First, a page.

by David Morstad
American historian and author, William Loren Katz, who has written extensively on the histories of both African Americans and Native Americans, has observed, “If you believe people have no history worth mentioning, it is easy to believe they have no humanity worth defending.”
While he was speaking of the importance of knowing the histories of non-Europeans in this country, his words have proven to be disastrously true for people with intellectual and developmental disabilities as well.
As communities of faith begin to open their doors to those whom they often understand to be somewhat unlike themselves, it might be helpful to know a bit of history. Because, if it looks as though there is something of a disconnect between those with and without disabilities, a certain struggle to find common ground, it may be something more than simply a perceived skill deficit. It may indeed be due at least in part to the weight of the story that people with developmental disabilities are bringing with them.
Eugenics and Institutionalization
This is a people who, in the 20th Century alone, faced the tide of the Eugenics movement which, bolstered by no less than a supreme court decision, turned their very bodies over to the state for compulsory sterilization; then, fewer than 20 years later, were the first victims of the Holocaust through Germany’s Aktion T-4 program that resulted in the extermination of over 200,000 people with disabilities. The official Nazi designation for them was “Lebensunwertes Leben”; in English, “life unworthy of life”.
In the 1960s, institutions for people with developmental disabilities hit their maximum population in the US and conditions were, in many cases, deplorable. Burton Blatt’s 1965 book Christmas in Purgatory, provided a shocking revelation of the conditions in several state-run facilities. While the years since then have seen a steady decline in institutions, their legacy of separation persists to this day. In spite of our awareness of history and our commitment to justice and equality, we always seem ready to believe that people with disabilities are something other than us. Playing by different rules. Regarded with different values.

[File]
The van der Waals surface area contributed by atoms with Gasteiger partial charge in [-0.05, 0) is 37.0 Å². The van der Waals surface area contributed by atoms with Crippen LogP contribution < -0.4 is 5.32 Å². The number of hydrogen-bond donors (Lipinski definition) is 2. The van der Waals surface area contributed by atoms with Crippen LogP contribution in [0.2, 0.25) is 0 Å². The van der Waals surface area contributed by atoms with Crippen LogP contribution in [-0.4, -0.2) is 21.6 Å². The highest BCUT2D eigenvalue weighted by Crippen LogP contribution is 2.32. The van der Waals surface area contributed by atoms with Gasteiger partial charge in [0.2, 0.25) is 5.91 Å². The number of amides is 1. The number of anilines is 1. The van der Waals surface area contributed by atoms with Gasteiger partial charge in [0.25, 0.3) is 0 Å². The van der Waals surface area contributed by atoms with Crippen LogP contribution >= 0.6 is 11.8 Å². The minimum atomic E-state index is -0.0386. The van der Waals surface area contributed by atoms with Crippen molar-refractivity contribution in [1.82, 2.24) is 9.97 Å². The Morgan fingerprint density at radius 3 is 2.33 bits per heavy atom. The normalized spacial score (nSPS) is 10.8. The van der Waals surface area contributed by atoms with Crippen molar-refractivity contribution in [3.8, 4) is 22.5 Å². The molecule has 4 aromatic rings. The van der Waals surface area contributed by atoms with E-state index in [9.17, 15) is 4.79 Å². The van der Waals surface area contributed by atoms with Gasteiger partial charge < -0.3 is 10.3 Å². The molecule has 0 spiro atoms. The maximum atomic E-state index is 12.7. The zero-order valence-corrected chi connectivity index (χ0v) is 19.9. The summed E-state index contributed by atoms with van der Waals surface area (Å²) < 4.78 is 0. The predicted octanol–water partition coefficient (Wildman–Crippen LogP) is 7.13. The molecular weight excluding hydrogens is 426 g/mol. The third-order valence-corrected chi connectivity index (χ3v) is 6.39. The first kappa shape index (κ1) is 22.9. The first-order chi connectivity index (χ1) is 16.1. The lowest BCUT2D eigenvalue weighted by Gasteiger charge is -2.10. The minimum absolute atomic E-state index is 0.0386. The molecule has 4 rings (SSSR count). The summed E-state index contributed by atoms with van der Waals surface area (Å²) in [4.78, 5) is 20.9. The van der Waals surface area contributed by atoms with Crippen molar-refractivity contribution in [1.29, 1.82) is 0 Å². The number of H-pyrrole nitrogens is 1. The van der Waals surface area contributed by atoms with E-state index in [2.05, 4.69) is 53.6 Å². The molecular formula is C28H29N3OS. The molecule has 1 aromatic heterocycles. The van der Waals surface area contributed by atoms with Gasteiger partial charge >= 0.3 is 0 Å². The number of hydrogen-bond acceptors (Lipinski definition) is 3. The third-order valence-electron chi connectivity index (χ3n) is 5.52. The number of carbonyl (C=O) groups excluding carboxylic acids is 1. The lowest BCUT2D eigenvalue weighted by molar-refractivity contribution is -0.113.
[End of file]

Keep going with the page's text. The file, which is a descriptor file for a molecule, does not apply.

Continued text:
The 21st Century Disconnect
These are not ancient stories with limited relevance to our 21st Century thinking. The well-established pattern continues. Torture in the guise of behavior management continues at the Judge Rotenberg Center in Massachusetts, waiting only for a government agency to decide that a device, unthinkable in any other environment in the US, should not be used to inflict intentional pain and suffering on people with disabilities at this facility. The FDA has been deliberating the question for more than four years; meanwhile, the torture goes on.
Meanwhile, quiet citizen petitions (largely unsuccessful) continue the nagging mythology that people with disabilities will somehow make the rest of us unsafe in our neighborhoods when, in fact, they are much more likely to be victims than perpetrators. Quieter still, prenatal testing is steadily providing the information many will use to stop the birth of people with certain genetic characteristics all together.
If faith communities are to place themselves in a position of advocacy – to literally defend the humanity of their fellow believers – we may do well to gain a greater understanding and sensitivity to the burden of their “history worth mentioning.”